Batman and Batgirl were the only New 52 comics I read from the very beginning to the very end of the New 52. I thoroughly enjoyed Gail Simone’s run, and at first, I thought I’d also enjoy Cameron Stewart and Brenden Fletcher’s run, but it ended up being kind of mediocre. With a new creative team behind it, of course I’m willing to give Batgirl another shot, although I wasn’t sure how I felt about this issue after my first reading. A second reading helped.
Batgirl 1, written by Hope Larson, takes place sometime after the previous run ended, with Batgirl traveling around Japan for a variety of reasons. She’s sharing a room with an old friend and they spend the first half of the issue doing a few touristy things. In this one issue, Kai (Barbara’s old friend), gets a more character development than most of Batgirl’s supporting cast in Stewart and Fletcher’s entire run. She also meets a classic Japanese superhero known as the Fruit Bat, and takes on who might be a one-time villain. The Fruit Bat, now a very old woman, is an interesting character in her own. This comic is fun for the most part, but so far there’s no real substance. There’s no real consequence for what happens in this issue, no real tension and no real challenge just yet.
The art by Rafael Albuquerque is simple but for the most part, good. The backgrounds often have these nice little details like notes left on bulletin boards and glass doors, and there’s often something in the foreground like an unpacked bag or the man running the sushi stand. There are also plenty of times when there’s basically no background, which does hold the art back a bit. Although most of the time characters are smiling, there is good use of facial expressions, like the look batgirl gives when she considers how to take down the non-threat of a villain, or the agitated look on the Fruit Bat’s son after the old lady collapses after she intervenes in the fight. Dave McCaig’s colouring is good though.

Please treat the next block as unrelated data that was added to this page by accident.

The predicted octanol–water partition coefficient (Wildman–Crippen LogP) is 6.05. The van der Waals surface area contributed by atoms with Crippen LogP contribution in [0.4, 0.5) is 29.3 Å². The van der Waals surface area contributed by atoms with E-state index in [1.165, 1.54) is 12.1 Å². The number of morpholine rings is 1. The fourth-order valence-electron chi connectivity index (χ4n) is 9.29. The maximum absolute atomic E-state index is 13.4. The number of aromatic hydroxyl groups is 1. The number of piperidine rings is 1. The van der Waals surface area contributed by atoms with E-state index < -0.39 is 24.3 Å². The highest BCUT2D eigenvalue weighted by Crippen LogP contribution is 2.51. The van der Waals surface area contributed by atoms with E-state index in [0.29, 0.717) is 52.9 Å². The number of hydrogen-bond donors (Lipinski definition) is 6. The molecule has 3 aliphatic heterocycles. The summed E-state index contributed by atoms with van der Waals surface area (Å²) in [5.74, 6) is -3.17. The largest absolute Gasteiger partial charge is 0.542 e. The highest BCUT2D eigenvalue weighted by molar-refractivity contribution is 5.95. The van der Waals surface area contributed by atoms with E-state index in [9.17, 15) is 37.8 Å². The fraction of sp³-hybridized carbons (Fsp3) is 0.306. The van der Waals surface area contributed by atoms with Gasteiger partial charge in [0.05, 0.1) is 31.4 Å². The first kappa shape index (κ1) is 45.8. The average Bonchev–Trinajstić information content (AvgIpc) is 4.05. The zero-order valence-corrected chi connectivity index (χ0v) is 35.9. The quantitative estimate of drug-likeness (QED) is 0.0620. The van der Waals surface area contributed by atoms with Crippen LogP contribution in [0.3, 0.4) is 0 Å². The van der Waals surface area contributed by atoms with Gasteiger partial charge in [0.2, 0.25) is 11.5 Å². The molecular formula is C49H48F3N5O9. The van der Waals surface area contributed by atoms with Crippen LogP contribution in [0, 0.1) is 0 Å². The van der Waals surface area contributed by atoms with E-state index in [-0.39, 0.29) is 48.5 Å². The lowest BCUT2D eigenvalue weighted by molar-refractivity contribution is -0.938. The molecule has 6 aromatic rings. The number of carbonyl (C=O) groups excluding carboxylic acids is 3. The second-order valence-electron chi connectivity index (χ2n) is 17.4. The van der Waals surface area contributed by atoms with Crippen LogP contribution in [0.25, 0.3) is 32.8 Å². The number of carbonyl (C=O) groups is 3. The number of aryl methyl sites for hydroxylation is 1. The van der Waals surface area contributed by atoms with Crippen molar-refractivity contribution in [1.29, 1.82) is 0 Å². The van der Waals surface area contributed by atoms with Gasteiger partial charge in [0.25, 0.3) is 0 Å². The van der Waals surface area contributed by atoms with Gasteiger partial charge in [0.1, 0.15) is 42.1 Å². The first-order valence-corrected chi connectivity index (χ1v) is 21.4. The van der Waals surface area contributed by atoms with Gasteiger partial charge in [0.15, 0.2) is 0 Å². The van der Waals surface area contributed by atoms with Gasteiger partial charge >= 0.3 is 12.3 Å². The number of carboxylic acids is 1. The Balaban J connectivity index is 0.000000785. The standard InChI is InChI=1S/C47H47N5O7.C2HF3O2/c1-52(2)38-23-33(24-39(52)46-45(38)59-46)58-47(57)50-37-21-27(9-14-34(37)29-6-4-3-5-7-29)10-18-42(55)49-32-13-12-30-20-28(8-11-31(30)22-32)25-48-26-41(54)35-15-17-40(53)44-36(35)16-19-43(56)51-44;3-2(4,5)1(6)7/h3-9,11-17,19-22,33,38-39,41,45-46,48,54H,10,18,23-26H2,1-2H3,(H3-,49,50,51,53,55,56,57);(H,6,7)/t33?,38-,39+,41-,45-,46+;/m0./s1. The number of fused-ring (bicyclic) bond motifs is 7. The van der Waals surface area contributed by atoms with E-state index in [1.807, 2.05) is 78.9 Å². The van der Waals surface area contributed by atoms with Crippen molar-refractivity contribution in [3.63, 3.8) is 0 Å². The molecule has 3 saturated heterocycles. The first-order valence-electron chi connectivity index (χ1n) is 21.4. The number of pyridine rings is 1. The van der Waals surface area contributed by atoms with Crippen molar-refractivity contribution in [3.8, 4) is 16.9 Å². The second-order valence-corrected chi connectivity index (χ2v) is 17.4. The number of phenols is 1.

This comic is harmless and at times is kind of fun, and there’s nothing necessarily wrong with it, but there’s not much weight. Same goes for the art. That doesn’t mean this series doesn’t have the potential to get a lot better, and the idea of a globe-trotting adventure sounds like an interesting idea for Barbara Gordon. I will most likely read the second issue before I buy it, and I would recommend that Batgirl fans do the same with this issue.